"Huge investments, especially in Africa, will be needed if we are to minimize the effects of climate change," said Sylvie Lemmet, Director of UNEP’s Paris-based Division of Technology, Industry and Economics. "Government investment alone will not be enough. ACAD is a good example of how we can attract much-needed private capital for investments that address climate change."
The ACAD partnership couples UNEP’s longstanding capacity building expertise in environmental policy and finance with the financial know-how and regional reach of Standard Bank. "We are keen to bring our global experience on carbon finance back to our roots in Africa and to combine it with the leading technical expertise of UNEP and its Risoe Center," said Geoff Sinclair, Head of Carbon Sales and Trading at Standard Bank. "Our objective is to collaborate with local companies and investors to bring Africa to the forefront of the carbon markets and we look forward to working with everyone to achieve this."
ACAD has recently awarded its first grants to innovative "green" development projects in Kenya, Nigeria and South Africa. These include:
-The Lake Turkana Wind Power Project in Kenya, one of the largest renewable energy generation projects on the African continent to have achieved financial closure. ACAD will provide partial payment for validation costs under the Clean Development Mechanism the U.N. carbon credit scheme; and
-The Lagos Waste Management Authority in Nigeria which is developing several waste-to-energy sites. ACAD is supporting the costs of engineering and carbon auditing studies required to earn carbon credits.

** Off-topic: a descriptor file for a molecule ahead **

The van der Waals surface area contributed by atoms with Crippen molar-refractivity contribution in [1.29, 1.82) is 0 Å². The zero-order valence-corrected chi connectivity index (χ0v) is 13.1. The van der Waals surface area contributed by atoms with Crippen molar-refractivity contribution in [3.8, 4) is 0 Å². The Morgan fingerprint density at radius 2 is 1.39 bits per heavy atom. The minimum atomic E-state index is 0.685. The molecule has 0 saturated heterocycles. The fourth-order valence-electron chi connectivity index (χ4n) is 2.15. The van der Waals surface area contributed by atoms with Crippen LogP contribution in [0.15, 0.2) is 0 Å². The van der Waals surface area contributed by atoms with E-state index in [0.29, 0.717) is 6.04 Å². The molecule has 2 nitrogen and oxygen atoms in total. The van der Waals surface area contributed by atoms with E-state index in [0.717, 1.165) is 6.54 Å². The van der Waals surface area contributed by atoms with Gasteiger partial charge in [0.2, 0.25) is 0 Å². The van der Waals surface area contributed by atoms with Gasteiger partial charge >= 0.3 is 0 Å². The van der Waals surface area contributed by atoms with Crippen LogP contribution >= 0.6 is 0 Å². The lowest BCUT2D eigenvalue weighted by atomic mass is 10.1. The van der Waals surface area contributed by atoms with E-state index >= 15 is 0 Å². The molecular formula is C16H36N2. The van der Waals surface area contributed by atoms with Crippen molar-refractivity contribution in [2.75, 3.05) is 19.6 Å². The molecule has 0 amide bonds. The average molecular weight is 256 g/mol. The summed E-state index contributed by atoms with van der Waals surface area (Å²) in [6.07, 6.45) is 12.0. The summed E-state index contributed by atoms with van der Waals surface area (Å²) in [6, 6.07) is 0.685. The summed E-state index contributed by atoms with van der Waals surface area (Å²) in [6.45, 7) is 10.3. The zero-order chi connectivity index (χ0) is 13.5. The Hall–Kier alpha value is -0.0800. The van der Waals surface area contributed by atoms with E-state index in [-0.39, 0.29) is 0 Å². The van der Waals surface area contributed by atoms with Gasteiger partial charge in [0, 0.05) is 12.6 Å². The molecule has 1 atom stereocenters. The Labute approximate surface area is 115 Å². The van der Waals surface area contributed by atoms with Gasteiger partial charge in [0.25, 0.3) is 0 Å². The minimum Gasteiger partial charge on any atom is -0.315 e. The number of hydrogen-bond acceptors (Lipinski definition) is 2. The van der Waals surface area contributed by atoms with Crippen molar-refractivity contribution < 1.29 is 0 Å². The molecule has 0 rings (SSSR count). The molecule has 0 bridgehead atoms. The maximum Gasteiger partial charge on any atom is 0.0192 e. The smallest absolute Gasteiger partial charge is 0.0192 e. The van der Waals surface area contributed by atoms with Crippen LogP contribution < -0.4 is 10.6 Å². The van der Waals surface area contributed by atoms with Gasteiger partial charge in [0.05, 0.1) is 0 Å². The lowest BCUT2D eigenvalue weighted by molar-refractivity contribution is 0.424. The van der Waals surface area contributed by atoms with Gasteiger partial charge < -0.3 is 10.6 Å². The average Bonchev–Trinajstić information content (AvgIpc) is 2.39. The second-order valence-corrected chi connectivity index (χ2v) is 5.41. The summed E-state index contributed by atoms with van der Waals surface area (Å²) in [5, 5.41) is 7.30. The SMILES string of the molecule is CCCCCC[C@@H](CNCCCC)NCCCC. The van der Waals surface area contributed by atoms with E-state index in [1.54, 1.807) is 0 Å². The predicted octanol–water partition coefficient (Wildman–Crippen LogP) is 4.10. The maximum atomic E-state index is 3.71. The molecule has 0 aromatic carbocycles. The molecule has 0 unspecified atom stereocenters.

Another ACAD beneficiary is the Athi River Mining (ARM) Company Ltd., which operates a cement plant in Kenya and is attempting to reduce coal consumption in a cement plant by using locally available biomass resources. "As we are continuously working to improve our environmental footprint, Athi River Mining appreciates the technical and financial support provided by the new ACAD Facility to get this project off the ground. We will look to the lessons of this project for further energy and cost savings across the company," says Mr. Pradeep Paunrana, Managing Director of ARM.
Cape Verde to be entirely wind powered
Britain is to spend £26 million building a wind farm to power the entire Cape Verde, the isolated archipelago off the west coast of Africa. With a population of 500,000 stretched over a 1,500 square mile chain of islands, Cape Verde needs a dramatic expansion of its electricity network to support a rapidly expanding tourism industry.
Cape Verde, which is hurricane blighted, has secured British funding for the construction of 40 wind turbines capable of generating 40 megawatts of electricity.
Africa, comprising 48 countries, uses less power than Spain. A submarine cable system will be constructed using the funds to connect 13 counties from Zanzibar to Kenya.